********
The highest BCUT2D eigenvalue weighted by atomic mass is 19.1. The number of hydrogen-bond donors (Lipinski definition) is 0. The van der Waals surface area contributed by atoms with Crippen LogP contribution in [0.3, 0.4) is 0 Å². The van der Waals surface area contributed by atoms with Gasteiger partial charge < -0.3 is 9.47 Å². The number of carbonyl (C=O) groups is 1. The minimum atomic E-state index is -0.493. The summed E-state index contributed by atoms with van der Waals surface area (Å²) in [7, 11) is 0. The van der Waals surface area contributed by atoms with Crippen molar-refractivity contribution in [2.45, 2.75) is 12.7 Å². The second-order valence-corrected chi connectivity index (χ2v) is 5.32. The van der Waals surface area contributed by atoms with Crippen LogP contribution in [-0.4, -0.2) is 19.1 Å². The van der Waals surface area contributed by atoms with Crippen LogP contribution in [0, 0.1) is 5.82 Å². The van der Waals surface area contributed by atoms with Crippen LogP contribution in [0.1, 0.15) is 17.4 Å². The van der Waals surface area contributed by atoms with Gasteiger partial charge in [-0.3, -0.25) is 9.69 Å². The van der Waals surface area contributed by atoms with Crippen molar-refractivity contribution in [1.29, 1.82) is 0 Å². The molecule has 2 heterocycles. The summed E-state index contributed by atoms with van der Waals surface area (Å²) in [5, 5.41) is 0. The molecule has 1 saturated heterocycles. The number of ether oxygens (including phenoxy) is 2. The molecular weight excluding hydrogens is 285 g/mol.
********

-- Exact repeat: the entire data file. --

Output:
The highest BCUT2D eigenvalue weighted by atomic mass is 19.1. The number of hydrogen-bond donors (Lipinski definition) is 0. The van der Waals surface area contributed by atoms with Crippen LogP contribution in [0.3, 0.4) is 0 Å². The van der Waals surface area contributed by atoms with Gasteiger partial charge < -0.3 is 9.47 Å². The number of carbonyl (C=O) groups is 1. The minimum atomic E-state index is -0.493. The summed E-state index contributed by atoms with van der Waals surface area (Å²) in [7, 11) is 0. The van der Waals surface area contributed by atoms with Crippen molar-refractivity contribution in [2.45, 2.75) is 12.7 Å². The second-order valence-corrected chi connectivity index (χ2v) is 5.32. The van der Waals surface area contributed by atoms with Crippen LogP contribution in [-0.4, -0.2) is 19.1 Å². The van der Waals surface area contributed by atoms with Crippen LogP contribution in [0, 0.1) is 5.82 Å². The van der Waals surface area contributed by atoms with Crippen LogP contribution in [0.1, 0.15) is 17.4 Å². The van der Waals surface area contributed by atoms with Gasteiger partial charge in [-0.3, -0.25) is 9.69 Å². The van der Waals surface area contributed by atoms with Crippen molar-refractivity contribution in [1.29, 1.82) is 0 Å². The molecule has 2 heterocycles. The summed E-state index contributed by atoms with van der Waals surface area (Å²) in [5, 5.41) is 0. The molecule has 1 saturated heterocycles. The number of ether oxygens (including phenoxy) is 2. The molecular weight excluding hydrogens is 285 g/mol.